Thursday, February 2, 2012

Clothes sitting stagnant in our closets are a wasted resource.

Recycling Clothing Prevents the Release of Greenhouse Gas Emissions

Recycling about 3,500 tons of clothing can prevent the release of 12,600 tons of CO2 into the air — the equivalent of taking 2,200 cars off the road for a year, according to the EPA’s Green House Gas Equivalencies Calculator...

Campus California, an organization that operates the largest clothing donation box program in the San Francisco Bay Area [did just that] prevented the release of 12,600 tons of CO2 by collecting over 8,000,000 pounds (3,500 tons) of clothing in 2011 for recycling and reuse.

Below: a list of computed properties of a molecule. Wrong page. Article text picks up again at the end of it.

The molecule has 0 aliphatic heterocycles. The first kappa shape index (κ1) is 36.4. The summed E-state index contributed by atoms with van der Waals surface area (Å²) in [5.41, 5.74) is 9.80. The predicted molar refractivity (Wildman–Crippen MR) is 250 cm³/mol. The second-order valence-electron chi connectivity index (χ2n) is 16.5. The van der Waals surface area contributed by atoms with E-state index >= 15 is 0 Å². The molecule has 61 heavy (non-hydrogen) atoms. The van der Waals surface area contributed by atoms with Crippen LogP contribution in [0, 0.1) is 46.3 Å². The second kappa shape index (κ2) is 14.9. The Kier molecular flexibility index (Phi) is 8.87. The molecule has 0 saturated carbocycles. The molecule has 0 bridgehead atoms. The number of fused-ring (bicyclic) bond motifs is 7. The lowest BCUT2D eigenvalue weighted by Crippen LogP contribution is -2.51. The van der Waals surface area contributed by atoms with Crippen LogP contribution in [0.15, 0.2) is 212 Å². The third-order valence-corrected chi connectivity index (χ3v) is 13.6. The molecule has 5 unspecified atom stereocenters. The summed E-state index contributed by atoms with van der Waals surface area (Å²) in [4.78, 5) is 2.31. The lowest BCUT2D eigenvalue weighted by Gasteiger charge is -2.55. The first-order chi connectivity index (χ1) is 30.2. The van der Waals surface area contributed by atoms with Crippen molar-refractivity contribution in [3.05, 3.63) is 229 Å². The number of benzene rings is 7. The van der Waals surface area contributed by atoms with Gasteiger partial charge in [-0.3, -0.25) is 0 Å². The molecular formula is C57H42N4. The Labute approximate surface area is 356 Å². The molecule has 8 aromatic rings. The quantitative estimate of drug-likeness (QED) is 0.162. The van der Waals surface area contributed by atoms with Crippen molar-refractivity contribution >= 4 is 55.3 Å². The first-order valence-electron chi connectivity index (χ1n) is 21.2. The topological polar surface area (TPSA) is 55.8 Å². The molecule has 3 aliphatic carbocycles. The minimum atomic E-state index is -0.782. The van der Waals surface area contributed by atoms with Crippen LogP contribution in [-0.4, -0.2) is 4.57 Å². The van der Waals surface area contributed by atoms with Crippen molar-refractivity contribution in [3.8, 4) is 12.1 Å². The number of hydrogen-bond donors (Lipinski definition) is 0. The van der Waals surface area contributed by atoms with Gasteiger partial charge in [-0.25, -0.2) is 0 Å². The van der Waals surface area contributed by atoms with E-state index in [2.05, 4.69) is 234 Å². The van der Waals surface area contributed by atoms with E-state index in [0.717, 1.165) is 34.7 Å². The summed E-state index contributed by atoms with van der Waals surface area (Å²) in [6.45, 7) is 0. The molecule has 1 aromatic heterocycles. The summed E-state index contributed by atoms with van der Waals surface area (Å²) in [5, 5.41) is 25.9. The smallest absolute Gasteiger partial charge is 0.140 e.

Note from Michelle:
I took about 25 garments and 4 pairs of shoes to consignment store Brown and Black on the Alameda a couple days ago.  They bought one sweater and I netted $8.80 then took the rest to Goodwill. Quite a number of pieces had come from Goodwill in the first place. A couple of things I had made and wasn't wearing. Some were previous retail purchases.  

Have I mentioned I view my closet at this point as a revolving closet?  Because I am purchasing ~90% of clothing and ~40% of shoes from consignment or thrift stores I can experiment easily with new colors and styles and then return them and check out (like an inexpensive library) new pieces.  

When I can hold this point-of-view it is easier to clean out my closet and keep it from being overly full which also fits in with one of my values - keep clothing in circulation.  If I have it and am not wearing it nobody can.  Clothing sitting stagnant in our closets are a wasted resource. 

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